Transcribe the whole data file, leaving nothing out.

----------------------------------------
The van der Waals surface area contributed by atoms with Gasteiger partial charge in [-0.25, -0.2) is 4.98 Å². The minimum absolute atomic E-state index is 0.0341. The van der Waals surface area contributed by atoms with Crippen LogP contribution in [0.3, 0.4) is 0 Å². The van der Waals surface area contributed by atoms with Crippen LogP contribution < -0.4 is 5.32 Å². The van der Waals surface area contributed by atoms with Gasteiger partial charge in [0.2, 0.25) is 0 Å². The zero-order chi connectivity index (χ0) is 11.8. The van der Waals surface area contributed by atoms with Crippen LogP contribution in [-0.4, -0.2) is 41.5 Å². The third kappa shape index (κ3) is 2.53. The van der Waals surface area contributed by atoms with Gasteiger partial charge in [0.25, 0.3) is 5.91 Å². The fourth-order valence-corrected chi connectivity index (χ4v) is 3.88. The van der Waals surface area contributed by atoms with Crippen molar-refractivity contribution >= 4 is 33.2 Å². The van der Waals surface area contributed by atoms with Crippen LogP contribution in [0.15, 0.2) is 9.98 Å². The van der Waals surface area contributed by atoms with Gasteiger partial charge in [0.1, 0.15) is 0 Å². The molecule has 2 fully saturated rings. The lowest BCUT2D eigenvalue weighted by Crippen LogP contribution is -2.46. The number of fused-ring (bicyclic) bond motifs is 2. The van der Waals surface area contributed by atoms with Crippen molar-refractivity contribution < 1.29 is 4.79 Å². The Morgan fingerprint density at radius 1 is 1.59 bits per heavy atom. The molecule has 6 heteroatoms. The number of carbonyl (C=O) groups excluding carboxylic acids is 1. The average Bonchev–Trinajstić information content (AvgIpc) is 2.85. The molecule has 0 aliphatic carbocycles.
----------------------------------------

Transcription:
The van der Waals surface area contributed by atoms with Gasteiger partial charge in [-0.25, -0.2) is 4.98 Å². The minimum absolute atomic E-state index is 0.0341. The van der Waals surface area contributed by atoms with Crippen LogP contribution in [0.3, 0.4) is 0 Å². The van der Waals surface area contributed by atoms with Crippen LogP contribution < -0.4 is 5.32 Å². The van der Waals surface area contributed by atoms with Gasteiger partial charge in [0.2, 0.25) is 0 Å². The zero-order chi connectivity index (χ0) is 11.8. The van der Waals surface area contributed by atoms with Crippen LogP contribution in [-0.4, -0.2) is 41.5 Å². The third kappa shape index (κ3) is 2.53. The van der Waals surface area contributed by atoms with Gasteiger partial charge in [0.25, 0.3) is 5.91 Å². The fourth-order valence-corrected chi connectivity index (χ4v) is 3.88. The van der Waals surface area contributed by atoms with Crippen molar-refractivity contribution >= 4 is 33.2 Å². The van der Waals surface area contributed by atoms with Crippen LogP contribution in [0.15, 0.2) is 9.98 Å². The van der Waals surface area contributed by atoms with Gasteiger partial charge in [0.1, 0.15) is 0 Å². The molecule has 2 fully saturated rings. The lowest BCUT2D eigenvalue weighted by Crippen LogP contribution is -2.46. The number of fused-ring (bicyclic) bond motifs is 2. The van der Waals surface area contributed by atoms with Crippen molar-refractivity contribution < 1.29 is 4.79 Å². The Morgan fingerprint density at radius 1 is 1.59 bits per heavy atom. The molecule has 6 heteroatoms. The number of carbonyl (C=O) groups excluding carboxylic acids is 1. The average Bonchev–Trinajstić information content (AvgIpc) is 2.85. The molecule has 0 aliphatic carbocycles.